I recently spent some time building a new WordPress theme and decided to leverage Grunt and Bower in the process. I’m sure there are already some awesome Yeoman generators out there, but I opted to create my own simple setup. I wanted to incorporate Bootstrap and FontAwesome, then add some simple Grunt tasks to compile, minify, etc.
I just published an in-depth tutorial that covers how to configure a complete server stack over on the Ghost Inspector blog. I had a great experience building out Ghost Inspector’s infrastructure and wanted to share some details about what can be accomplished nowadays for just $50/mo. It’s a thorough article and walks you through the configuration of the various servers you’ll be needing: web, app, api, database, load balancer, etc. Give it a look!
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# Define my class
# Define a method within my class
# Add to exports for node, or window for browser
if typeof module isnt 'undefined' and module.exports
module.exports = new myClass()
this.myClass = new myClass()
First, we create a class named "myClass" and add a method to it. Then, with a simple if statement, we can determine whether we’re running this code in Node.js or in the browser and export the class accordingly. Let’s assume we’re compiling this down into "my-class.js".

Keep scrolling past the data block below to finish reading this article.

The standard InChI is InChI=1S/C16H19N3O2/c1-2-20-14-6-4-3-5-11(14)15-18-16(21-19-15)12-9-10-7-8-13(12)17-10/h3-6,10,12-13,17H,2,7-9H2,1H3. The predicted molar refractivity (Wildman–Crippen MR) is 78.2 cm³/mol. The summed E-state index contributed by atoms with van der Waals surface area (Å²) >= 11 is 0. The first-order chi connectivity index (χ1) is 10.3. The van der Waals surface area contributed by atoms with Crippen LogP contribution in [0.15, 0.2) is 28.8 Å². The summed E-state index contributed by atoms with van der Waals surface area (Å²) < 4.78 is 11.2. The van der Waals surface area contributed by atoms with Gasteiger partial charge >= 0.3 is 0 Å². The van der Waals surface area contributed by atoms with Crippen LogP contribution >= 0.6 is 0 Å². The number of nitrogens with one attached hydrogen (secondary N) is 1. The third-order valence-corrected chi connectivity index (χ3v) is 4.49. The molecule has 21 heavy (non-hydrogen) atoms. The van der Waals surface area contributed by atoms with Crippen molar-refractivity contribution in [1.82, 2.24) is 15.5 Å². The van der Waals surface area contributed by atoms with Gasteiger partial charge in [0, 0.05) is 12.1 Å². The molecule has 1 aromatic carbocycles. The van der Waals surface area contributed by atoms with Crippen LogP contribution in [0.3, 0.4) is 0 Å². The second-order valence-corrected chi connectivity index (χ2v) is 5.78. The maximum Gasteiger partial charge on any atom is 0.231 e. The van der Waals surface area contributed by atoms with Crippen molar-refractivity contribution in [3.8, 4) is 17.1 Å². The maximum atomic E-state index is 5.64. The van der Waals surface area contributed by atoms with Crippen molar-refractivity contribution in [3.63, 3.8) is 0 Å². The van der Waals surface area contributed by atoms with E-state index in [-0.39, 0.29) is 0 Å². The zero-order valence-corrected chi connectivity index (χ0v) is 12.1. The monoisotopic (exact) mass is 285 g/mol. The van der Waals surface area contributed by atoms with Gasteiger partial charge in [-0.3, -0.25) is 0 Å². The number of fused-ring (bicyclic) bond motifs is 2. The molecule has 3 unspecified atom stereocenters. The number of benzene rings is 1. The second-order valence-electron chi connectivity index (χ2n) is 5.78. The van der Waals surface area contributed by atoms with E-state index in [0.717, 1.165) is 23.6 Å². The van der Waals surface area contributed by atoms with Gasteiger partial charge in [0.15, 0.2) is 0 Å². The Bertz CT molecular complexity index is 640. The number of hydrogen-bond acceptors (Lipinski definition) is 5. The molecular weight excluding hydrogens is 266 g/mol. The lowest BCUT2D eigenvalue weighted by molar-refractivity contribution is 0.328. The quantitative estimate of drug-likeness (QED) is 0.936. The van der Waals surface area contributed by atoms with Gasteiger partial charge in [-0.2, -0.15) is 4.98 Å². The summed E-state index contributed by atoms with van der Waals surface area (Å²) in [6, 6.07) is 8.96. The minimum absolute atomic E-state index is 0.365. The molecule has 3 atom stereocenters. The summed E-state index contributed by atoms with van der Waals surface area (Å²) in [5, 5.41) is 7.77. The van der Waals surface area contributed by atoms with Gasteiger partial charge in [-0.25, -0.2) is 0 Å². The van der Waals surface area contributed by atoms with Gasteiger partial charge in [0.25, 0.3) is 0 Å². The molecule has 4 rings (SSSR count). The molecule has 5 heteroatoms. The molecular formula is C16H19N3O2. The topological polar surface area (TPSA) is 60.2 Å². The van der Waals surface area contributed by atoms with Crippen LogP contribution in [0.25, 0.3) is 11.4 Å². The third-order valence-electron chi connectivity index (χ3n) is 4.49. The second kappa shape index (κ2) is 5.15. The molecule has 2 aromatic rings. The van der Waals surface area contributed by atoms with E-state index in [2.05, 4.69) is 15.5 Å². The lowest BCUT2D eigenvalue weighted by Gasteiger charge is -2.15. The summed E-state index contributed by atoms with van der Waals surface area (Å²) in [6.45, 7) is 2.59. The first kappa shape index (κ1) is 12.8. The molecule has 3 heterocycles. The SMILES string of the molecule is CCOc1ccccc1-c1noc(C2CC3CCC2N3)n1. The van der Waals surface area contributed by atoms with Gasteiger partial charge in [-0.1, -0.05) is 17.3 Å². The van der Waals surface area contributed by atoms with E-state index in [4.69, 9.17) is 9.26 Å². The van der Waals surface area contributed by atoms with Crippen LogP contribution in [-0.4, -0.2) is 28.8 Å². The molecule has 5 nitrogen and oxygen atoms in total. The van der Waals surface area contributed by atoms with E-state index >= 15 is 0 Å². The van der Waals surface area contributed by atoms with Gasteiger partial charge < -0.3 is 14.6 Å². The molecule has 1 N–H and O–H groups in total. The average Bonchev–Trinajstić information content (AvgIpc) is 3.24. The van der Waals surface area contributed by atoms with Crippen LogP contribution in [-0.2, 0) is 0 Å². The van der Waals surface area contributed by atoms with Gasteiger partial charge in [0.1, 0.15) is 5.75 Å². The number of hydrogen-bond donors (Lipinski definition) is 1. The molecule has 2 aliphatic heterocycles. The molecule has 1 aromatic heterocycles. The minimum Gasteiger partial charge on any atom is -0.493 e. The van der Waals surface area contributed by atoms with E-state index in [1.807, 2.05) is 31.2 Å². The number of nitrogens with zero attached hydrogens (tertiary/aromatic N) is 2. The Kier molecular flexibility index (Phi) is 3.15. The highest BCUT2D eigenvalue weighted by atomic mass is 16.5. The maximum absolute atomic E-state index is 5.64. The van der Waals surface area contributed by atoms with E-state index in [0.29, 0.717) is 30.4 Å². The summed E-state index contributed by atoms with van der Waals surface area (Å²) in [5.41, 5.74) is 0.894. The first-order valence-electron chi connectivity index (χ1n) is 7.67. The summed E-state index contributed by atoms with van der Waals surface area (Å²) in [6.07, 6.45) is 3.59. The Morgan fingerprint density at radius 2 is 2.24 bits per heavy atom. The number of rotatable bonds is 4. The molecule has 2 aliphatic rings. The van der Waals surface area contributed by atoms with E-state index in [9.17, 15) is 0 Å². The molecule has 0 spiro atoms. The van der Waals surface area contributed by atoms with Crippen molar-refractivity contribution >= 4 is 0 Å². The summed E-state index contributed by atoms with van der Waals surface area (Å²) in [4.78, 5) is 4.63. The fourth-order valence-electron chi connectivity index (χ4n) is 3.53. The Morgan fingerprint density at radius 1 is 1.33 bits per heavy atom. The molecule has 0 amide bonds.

In Node.js, we would use the class like this:
myClass = require("my-class")
In the browser, we would use the class like this:
Grunt.js is a task runner that comes with various plugins for compiling, building, formatting, etc. within your project. I covered some of the basics of using this tool in my article about using Grunt Watch and LiveReload for real-time compilation.
I recently setup a simple deployment process using Grunt, so I thought I’d share the details. I found a couple deployment-related Grunt plugins out there, but they didn’t really suit my needs. Instead, I opted to simply use the grunt-ssh plugin to connect to my server and run the necessary commands to update, build and restart my application. Let’s take a look at a simplified Gruntfile.coffee.
I’ve been doing a lot of backend development in Node.js recently. Node.js runs on a single threaded event loop and leverages asynchronous calls for doing various things, like I/O operations. While other languages will send a database query and wait there for the result to come back, Node.js will not. When you send a database query, Node.js will continue executing the code that comes after it, then jump back when the result is available.